What’s it like doing PR for big electronic music acts? Dive in with TheoryX’s Erin Osovets

Lauren Krieger

TLDR: Erin Osovets of TheoryX helps take DJs to the next level through PR and Marketing.

There is a lot happening behind the scenes in the electronic music world, people and groups that are all interconnected, all working hard to make sure the business side of the industry functions smoothly. Handling the tasks the artists and DJs don’t have the time or inclination for is an important part of getting the music heard by fans around the world. Public Relations is one of those tasks that is so vital for a DJ looking to make a career out of the music, and one that requires a dedicated and hardworking person in your corner. For many DJs, that person is Erin Osovets. With past and present clients that include BT, Max Graham, John 00 Fleming, Tritonal, Jerome Isma-AE, Super8 & Tab, Robbie Rivera, JES, Black Hole Recordings, Gareth Emery, and many, many more, Erin has the experience and knowledge to take DJs to the highest levels. She’s also a great person to talk to, and I was excited to catch up with her to get a behind the scenes look into the PR business of the electronic music world.

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What brought you into the electronic music business?

I fell in love with electronic music after hearing BT’s “Flaming June” in the early 2000’s. At that time in the U.S., it was nearly impossible to see your favorite DJ live unless you were in Miami or NY. I went to Belmont University in Nashville and majored in Music Business and Journalism and somehow Tiesto came to town to play a gig! I think this was 2004. That show solidified that I wanted to work in this industry and after several years of working in marketing and PR at various companies, I started theoryX in 2011.

What’s the best part of your job?

The best part is meeting people from all different sides of the scene and being able to see your hard work come to life through a sold out show, a nice press piece or from grateful fans at a meet and greet.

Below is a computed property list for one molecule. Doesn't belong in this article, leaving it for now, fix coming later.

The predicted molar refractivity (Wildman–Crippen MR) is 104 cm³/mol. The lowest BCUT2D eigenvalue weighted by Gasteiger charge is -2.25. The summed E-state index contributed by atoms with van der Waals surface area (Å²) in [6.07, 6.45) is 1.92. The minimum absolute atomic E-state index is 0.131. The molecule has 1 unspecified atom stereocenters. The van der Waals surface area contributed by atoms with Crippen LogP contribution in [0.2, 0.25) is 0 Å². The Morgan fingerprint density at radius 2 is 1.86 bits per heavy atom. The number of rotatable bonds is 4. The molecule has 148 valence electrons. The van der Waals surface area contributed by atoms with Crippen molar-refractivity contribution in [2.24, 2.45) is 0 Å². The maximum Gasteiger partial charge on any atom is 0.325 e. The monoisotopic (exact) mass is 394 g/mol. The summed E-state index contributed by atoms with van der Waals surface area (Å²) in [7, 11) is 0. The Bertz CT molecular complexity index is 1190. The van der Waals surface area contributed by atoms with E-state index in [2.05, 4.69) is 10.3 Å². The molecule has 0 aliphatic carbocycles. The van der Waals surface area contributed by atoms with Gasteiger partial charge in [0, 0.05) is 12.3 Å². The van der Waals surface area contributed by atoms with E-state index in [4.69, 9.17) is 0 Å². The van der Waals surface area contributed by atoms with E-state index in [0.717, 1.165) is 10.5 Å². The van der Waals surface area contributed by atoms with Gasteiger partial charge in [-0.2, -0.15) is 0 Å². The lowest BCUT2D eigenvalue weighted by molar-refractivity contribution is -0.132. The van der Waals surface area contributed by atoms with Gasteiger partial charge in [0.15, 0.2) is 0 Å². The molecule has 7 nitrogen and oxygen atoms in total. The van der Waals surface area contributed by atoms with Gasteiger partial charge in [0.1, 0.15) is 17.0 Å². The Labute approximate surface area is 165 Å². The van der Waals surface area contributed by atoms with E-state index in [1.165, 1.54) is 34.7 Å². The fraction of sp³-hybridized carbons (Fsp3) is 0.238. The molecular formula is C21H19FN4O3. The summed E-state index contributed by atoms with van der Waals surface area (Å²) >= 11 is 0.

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What aspect of your work do you think would surprise people?

Backstage is not as wild as some would think. Many of my clients don’t even drink that much and usually we just sit around talking about our kids or do work on our phones before the set starts. It’s too hard to party every night!

Do you think PR and marketing for electronic music artists differs from other music industries?

I think working in EDM right now is the most exciting.

The shows and festivals have the biggest and coolest production and the fan base is more flamboyant than in other genres. From a PR perspective, I think it’s easier to promote a client or a track because there are so many media outlets and bedroom DJs and they’re always looking for the next best thing. However, that can be a double edged sword because then there’s way more competition and noise that you have to break through in order to be heard. Some of my favorite tracks don’t get the coverage they deserve because there’s too much being released or it was bad timing.

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What advice do you have for artists who aren’t sure whether or not they need to hire a PR firm?

I wouldn’t hire a PR firm until you’ve established your sound and made somewhat of a name for yourself. For example, we don’t sign someone until their social media numbers are significant (and real), they’re getting radio play from the top names and they are touring at least occasionally. If you’re just starting out, we won’t be of much help to you because unfortunately the media cover who they know and a new name really needs the backing of a bigger name. So be your own publicist for a while–make contacts at the blogs, find a writer who likes your sound and start to build relationships yourself. When you’re starting to be noticed and the work load gets to be too time consuming, then it’s time to hire a publicist.

What is one of your favorite “on the job” memories?

It was after seeing two clients (Super8 & Tab and Tritonal) play to huge crowds at EDC Las Vegas. My theoryX partner Lauren and I, along with the guys from Super8 & Tab, went to Marquee and watched Kaskade tear it up for 4+ hours. I was exhausted, hadn’t slept for over 24 hours and was on a 7am flight that morning but it was one of the best sets I ever heard and a memory I’ll cherish forever!

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I first met up with Erin for Max Graham’s Interview & Artist of the Week special. Listen now!

Tune In: Max Graham Artist of the Week

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